“My parents’ biggest rule is, like, I’m not allowed to have any public social media accounts,” Romy Mars says in a video she posted to TikTok.
Ms. Mars, 16, the daughter of the filmmaker Sofia Coppola and Thomas Mars, the frontman for the band Phoenix, promptly deleted it. But the video was posted on Tuesday to Twitter, where it garnered more views than the “Last of Us” season finale.
The 49-second video is being hailed, with varying degrees of irony, as a nouveau cinematic masterpiece. Ms. Mars said her goal was to make pasta with vodka sauce but admitted she had to Google the difference between onions and garlic. Before introducing her babysitter’s boyfriend and stating that her “parents are never home,” she nonchalantly confessed: “I’m grounded because I tried to charter a helicopter from New York to Maryland on my dad’s credit card because I wanted to have dinner with my camp friend.”
It’s unclear if the video is a cutting work of self-satire or an accidental window into the life of a particular kind of jet-setting teen. However, this hoopla may be what Mr. Mars and Ms. Coppola — a celebrity offspring herself, the daughter of the director Francis Ford Coppola — were trying to avoid. It is all a good case study in what happens when celebrities allow (or don’t allow) their children to post to social media, especially amid the public’s hunger for so-called nepo baby content.
We asked Jessica Maddox, an assistant professor of digital media at the University of Alabama, about why there was so much public interest in this particular video and how social media has been handled by other nepo babies, including the spawn of Kim Kardashian and Kellyanne Conway.
How are you seeing celebrities approach their children’s use of social media?
There are three different camps. One is the outright ban: Don’t get on social media publicly, even if you’re old enough to have an account. This is what we saw with Sofia Coppola’s daughter. A second camp is the mitigated approach, like the joint TikTok account that Kim Kardashian and North West have. That gives the parent a little bit of oversight and access to the content that the child is posting. And then the third camp is the unchecked accounts, where the child has a social media account of their own and can go rogue. This is what happened when Claudia Conway, the daughter of Kellyanne Conway, posted on TikTok about political views that were drastically different from those of her mother.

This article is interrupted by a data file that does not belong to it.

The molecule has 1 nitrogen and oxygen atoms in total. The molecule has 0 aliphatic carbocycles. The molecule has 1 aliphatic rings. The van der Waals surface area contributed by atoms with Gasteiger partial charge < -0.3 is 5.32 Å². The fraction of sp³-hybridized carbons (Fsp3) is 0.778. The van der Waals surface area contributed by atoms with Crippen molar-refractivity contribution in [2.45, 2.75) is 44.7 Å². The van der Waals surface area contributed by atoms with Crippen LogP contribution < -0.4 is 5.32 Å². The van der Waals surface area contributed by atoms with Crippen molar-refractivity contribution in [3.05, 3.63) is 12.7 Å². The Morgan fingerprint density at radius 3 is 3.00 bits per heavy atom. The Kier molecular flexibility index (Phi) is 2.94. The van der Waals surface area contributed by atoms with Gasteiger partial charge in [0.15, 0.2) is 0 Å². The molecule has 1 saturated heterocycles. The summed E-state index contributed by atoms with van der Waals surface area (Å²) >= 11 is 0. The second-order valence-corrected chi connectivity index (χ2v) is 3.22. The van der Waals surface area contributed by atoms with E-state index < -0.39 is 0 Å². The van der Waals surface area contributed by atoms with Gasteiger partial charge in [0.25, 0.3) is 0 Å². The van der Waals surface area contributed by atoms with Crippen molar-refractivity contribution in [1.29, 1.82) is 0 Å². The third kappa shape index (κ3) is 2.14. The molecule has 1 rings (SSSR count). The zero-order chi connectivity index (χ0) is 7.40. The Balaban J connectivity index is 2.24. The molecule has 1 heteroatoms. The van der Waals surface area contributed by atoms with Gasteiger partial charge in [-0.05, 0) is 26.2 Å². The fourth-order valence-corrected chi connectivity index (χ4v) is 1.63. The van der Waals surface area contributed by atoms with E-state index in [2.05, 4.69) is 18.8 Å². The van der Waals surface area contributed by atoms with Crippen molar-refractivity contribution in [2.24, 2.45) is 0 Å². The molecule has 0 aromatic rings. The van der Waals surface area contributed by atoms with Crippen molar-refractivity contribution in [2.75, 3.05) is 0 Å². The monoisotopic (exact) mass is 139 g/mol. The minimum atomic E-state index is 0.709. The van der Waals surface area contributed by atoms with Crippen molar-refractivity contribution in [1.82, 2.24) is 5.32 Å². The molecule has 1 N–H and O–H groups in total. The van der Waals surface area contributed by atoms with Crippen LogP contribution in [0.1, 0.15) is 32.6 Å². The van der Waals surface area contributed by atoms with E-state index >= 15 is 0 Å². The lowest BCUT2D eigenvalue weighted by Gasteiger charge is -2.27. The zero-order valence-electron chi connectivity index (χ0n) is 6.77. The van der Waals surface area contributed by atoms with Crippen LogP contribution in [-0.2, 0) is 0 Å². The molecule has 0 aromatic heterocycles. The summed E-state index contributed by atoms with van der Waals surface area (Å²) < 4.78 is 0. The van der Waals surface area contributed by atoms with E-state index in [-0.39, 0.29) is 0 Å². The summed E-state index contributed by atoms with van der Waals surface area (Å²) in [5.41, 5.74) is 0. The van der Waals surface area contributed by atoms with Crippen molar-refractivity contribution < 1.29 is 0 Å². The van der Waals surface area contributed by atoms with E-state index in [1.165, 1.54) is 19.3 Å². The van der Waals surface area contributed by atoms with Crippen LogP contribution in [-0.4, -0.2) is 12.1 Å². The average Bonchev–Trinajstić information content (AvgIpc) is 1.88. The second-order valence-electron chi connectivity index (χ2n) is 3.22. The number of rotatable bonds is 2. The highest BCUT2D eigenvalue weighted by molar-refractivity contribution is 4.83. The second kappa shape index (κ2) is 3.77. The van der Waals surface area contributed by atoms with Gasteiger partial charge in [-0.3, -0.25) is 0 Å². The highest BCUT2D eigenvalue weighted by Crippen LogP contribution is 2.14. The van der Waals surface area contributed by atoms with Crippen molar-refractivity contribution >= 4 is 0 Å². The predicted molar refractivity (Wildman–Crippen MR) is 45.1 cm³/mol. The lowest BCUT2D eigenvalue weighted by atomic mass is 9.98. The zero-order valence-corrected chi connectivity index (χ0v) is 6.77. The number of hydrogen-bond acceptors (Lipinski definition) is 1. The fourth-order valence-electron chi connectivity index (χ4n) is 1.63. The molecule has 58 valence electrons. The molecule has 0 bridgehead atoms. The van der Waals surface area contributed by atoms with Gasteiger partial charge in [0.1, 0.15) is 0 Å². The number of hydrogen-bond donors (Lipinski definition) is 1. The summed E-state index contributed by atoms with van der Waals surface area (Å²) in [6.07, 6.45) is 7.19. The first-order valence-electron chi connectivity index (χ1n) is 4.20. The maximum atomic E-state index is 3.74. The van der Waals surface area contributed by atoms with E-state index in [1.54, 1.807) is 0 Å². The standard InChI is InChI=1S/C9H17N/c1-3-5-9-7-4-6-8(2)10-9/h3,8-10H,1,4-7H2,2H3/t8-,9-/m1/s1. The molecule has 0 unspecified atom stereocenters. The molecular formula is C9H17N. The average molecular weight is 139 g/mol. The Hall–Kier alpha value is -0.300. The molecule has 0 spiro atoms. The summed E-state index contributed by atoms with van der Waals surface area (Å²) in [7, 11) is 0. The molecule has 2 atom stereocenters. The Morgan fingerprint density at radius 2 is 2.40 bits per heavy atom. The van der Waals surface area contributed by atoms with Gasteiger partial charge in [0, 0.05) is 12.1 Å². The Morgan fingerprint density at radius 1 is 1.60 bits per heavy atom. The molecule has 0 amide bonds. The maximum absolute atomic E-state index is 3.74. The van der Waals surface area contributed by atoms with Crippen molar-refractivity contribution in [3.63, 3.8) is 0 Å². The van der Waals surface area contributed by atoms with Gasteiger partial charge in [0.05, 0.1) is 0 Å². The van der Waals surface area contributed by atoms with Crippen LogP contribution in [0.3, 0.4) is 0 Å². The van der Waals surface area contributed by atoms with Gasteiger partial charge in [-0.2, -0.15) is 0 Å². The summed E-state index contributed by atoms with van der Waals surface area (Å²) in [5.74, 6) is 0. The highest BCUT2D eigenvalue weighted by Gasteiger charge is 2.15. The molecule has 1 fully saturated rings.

Why might a parent, like Kim Kardashian, make a joint account with their child?
Parent-child joint accounts are not very common. For one, North is too young to have a TikTok account, which is why she does it with her mom. But North’s TikTok account also seems to keeps people interested in Kim Kardashian because it shows a side of her that we don’t always get to see. At the same time, we are also viewing North as, inevitably, a celebrity in her own right. Her whole life will have been mediated either through her parents’ reality TV show or through her social media presence. It’ll be “Keeping Up With the Kardashian Children on Social Media.”
Do you think the outright ban can backfire?
Having been a teenager long before I was a scholar of social media, I think that any time your parent tells you not to do something, you immediately want to do it. Even when you try to do an outright ban, their friends are going to have social media. I tell all my students: We can’t be afraid of social media. It is here. It’s not just that we have to learn how to live with it; we can use it in ways that are helpful, beneficial and safe for us.
How do you think celebrities will be approaching their kids’ social media accounts five years from now?
I think we’re going to see a lot more supervision of the children of celebrities online. These children may wind up with their own social media managers earlier rather than later in an effort to make sure what they’re posting isn’t harmful to their parents or to themselves.
Why did this video blow up?
We have a celebrity kid who actually hasn’t been in the public eye much, which added to the mystery. Even though the ridiculousness of trying to charter a helicopter with your dad’s credit card is completely foreign to most of us, I think people resonated with the idea of being a teenager whose parents wouldn’t let her leave the house. In the realm of teenage rebellion, this was actually pretty wholesome — but people will be asking her about vodka sauce for the rest of her life.
This interview has been edited and condensed.
It Happened Online is a column in which we explain very particular bits of news enabled and amplified by social media.
Geordon Wollner contributed reporting.
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